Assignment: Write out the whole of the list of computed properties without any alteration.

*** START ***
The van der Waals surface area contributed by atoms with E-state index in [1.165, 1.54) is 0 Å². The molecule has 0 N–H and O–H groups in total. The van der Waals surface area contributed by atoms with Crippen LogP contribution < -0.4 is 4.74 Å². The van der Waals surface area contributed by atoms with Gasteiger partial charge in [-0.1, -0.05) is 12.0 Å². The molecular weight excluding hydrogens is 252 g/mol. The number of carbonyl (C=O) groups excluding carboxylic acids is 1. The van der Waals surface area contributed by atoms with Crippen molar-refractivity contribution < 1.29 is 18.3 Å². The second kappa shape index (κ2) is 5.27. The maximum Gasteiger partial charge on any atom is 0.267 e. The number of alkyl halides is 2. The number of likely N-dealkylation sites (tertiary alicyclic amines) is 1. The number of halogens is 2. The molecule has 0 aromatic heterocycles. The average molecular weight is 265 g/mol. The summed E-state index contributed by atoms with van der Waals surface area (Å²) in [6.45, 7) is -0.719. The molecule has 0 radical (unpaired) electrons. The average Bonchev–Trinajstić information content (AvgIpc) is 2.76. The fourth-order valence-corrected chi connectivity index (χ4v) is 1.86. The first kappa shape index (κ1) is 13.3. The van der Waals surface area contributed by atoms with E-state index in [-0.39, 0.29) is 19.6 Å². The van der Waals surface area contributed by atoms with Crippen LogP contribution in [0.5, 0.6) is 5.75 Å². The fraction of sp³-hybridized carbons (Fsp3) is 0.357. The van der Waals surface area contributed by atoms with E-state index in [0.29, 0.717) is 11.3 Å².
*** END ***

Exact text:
The van der Waals surface area contributed by atoms with E-state index in [1.165, 1.54) is 0 Å². The molecule has 0 N–H and O–H groups in total. The van der Waals surface area contributed by atoms with Crippen LogP contribution < -0.4 is 4.74 Å². The van der Waals surface area contributed by atoms with Gasteiger partial charge in [-0.1, -0.05) is 12.0 Å². The molecular weight excluding hydrogens is 252 g/mol. The number of carbonyl (C=O) groups excluding carboxylic acids is 1. The van der Waals surface area contributed by atoms with Crippen molar-refractivity contribution < 1.29 is 18.3 Å². The second kappa shape index (κ2) is 5.27. The maximum Gasteiger partial charge on any atom is 0.267 e. The number of alkyl halides is 2. The number of likely N-dealkylation sites (tertiary alicyclic amines) is 1. The number of halogens is 2. The molecule has 0 aromatic heterocycles. The average molecular weight is 265 g/mol. The summed E-state index contributed by atoms with van der Waals surface area (Å²) in [6.45, 7) is -0.719. The molecule has 0 radical (unpaired) electrons. The average Bonchev–Trinajstić information content (AvgIpc) is 2.76. The fourth-order valence-corrected chi connectivity index (χ4v) is 1.86. The first kappa shape index (κ1) is 13.3. The van der Waals surface area contributed by atoms with E-state index in [-0.39, 0.29) is 19.6 Å². The van der Waals surface area contributed by atoms with Crippen LogP contribution in [0.5, 0.6) is 5.75 Å². The fraction of sp³-hybridized carbons (Fsp3) is 0.357. The van der Waals surface area contributed by atoms with E-state index in [0.29, 0.717) is 11.3 Å².